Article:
Commentary by Brian Fitzpatrick, Senior Editor, Culture and Media Institute

November 19, 2008 ( – A wave of quasi-fascism has descended upon California and touched several other states. But instead of exposing the abuse, the media are ignoring it.

On November 4, California voters approved Proposition 8, the state constitutional amendment declaring that only marriages between a man and a woman are valid in the Golden State. Since then, militants have vandalized property, threatened individuals and mailed white powder to Mormon churches. Most Americans probably are not aware of this fascistic behavior, because the media – the people who are supposed to be the first line of defense against domestic tyranny – are absent.

Fascism is a powerful word, but often used imprecisely, so let’s define our terms. The following definition comes from former Columbia historian Robert O Paxton, author of The Anatomy of Fascism:

“A form of political behavior marked by obsessive preoccupation with community decline, humiliation or victimhood and by compensatory cults of unity, energy and purity, in which a mass-based party of committed nationalist militants, working in uneasy but effective collaboration with traditional elites, abandons democratic liberties and pursues with redemptive violence and without ethical or legal restraints goals of internal cleansing and external expansion.”

How does the term “fascism” apply to America? A national network of angry gay rights demonstrators is screaming for the use of force – judicial force – to nullify Prop. 8. They’ve committed numerous acts of verbal abuse and physical violence (check out the account and video of Christian evangelists being hounded out of San Francisco’s Castro district) and are openly seeking revenge against churches and businesses that supported Prop. 8. As they did previously in Massachusetts, they have uncovered lists of citizens who supported marriage and targeted them for abuse and boycotts. Is this a form of Paxton’s “internal cleansing?”

This network of homosexual protesters is far from nationalistic, but otherwise it’s quite similar to Paxton’s definition. It’s easily seen as a “mass-based cult of unity or energy,” motivated by perceptions of victimhood, and abandoning “democratic liberties” to pursue its goals without the ethical and legal restraints customary in American politics.

This mass movement is also collaborating effectively, but not at all uneasily, with traditional elites. First, the politicians. Same-sex “marriage” has been imposed in three states by rogue courts and governors who ignored the rule of law—Massachusetts, California and most recently Connecticut. Prop. 8 was a popular backlash against the California Supreme Court edict. Now Gov. Arnold Schwarzenegger is calling for the court elite to strike back by declaring Prop. 8 unconstitutional. California Attorney General Jerry Brown, an outspoken supporter of gay “marriage,” is calling for the court to issue a new decree quickly. California’s top elected officials want the court to overrule the clearly expressed will of their own citizens.

Maybe “citizens” is the wrong word. Citizens govern themselves. Golden State elites seem to be turning Californians into subjects.

On to the news media elites. Democracy itself is under attack in California, and what are the supposed watchdogs of freedom, the free press, doing about it? When they’re not applauding, they’re strategically averting their eyes.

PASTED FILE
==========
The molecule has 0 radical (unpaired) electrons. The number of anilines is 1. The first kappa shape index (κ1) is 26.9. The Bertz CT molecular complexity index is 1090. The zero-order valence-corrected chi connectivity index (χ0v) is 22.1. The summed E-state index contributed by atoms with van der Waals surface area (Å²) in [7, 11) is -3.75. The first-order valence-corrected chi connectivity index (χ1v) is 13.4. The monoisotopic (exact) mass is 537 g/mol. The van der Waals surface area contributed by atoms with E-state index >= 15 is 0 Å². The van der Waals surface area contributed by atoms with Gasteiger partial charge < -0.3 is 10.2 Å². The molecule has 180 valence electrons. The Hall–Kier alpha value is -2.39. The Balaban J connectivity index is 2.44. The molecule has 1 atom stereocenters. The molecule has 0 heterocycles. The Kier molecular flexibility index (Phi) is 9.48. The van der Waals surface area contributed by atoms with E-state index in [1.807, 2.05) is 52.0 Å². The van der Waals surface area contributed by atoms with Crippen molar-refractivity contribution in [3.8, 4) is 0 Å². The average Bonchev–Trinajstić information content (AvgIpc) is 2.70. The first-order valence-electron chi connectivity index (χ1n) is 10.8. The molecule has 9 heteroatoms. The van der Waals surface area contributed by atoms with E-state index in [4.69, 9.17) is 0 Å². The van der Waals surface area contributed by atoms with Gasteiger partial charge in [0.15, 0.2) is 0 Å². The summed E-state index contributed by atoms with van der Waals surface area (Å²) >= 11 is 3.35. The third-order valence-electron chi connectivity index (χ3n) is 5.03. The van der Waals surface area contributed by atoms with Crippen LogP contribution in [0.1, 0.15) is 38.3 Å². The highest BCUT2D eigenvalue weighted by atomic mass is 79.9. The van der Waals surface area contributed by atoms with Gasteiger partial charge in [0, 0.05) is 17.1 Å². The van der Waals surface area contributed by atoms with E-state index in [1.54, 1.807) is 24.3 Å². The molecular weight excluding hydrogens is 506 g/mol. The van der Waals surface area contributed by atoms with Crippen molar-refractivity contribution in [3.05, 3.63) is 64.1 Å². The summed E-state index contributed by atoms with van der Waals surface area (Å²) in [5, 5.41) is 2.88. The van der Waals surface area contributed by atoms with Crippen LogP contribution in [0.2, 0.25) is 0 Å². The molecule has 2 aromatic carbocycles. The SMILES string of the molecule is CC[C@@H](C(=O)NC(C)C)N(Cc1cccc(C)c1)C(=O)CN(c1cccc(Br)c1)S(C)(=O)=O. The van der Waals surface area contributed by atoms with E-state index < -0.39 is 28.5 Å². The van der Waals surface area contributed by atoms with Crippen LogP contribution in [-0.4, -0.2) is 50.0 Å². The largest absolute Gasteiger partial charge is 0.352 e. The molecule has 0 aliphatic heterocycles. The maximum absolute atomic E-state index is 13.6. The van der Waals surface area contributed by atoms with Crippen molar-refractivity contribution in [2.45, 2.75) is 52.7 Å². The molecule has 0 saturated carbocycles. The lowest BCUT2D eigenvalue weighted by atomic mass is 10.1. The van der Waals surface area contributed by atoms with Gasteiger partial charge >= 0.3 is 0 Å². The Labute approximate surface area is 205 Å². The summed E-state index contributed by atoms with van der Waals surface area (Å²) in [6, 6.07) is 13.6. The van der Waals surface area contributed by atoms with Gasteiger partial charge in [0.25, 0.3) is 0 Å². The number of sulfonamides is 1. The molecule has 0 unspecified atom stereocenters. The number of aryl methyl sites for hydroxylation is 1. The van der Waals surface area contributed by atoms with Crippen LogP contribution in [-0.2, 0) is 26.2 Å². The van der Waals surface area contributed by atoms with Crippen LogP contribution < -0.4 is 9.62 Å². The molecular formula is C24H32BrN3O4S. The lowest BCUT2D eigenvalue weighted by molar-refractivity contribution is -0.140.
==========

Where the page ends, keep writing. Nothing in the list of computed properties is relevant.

Within two days of the popular passage of Prop. 8, the media began defining the story as gay civil rights denied, rather than civilization defended. Media outlets began to caricature supporters of Prop. 8 as bigots, and refused to allow them to tell their side of the story. The prevailing media attitude toward legalizing same-sex “marriage” is exemplified by a five minute, on-air editorial by MSNBC’s resident attack dog, Keith Olbermann. Olbermann called the Prop. 8 vote “horrible, horrible.” The poor guy was so emotionally distressed, he forgot to shout.

The moral credibility of homosexual agitators is based on public perception that they are “victims,” so the media have virtually ignored numerous examples of gay activists victimizing their political adversaries. Broadcast television networks have failed to show gay protesters hurling racial and religious epithets at African-Americans and Mormons, two groups largely responsible for Prop. 8’s victory. Normally, such outright bigotry would be front page news.

The media are even ignoring sacrilege and violence. Until Bill O’Reilly showed a video clip on Nov. 17 on Fox News, only one major newspaper, and no broadcast networks, covered the carefully planned Nov. 9 assault of Mt. Hope Church in Lansing, Michigan, by homosexual activists during a worship service. No national networks, to the best of our knowledge, have shown the dramatic footage at Palm Springs City Hall of screaming protesters roughing up an elderly counter-protester, tearing a cross from her hands and stomping on it.

Even a reprise of the anthrax scare has gone almost unreported. Only a handful of newspapers and NBC’s Today show have noted that domestic terrorists have sent packages containing white powder to Mormon churches.

Entertainment media elites are getting their licks in, too. CNN reported yesterday that Roseanne Barr, for example, said African-Americans are “as bigoted and ignorant as their white Christian white right wing counterparts.” Ah, the sweet sound of tolerance.

America hasn’t yet seen political violence of the kind that led to takeovers of Germany and Italy by Fascist thugs before World War II. But if media outlets don’t investigate these incidents, expose the perpetrators, and pressure the government to press charges, we can only anticipate greater political violence.

Eventually, the media themselves will be the targets.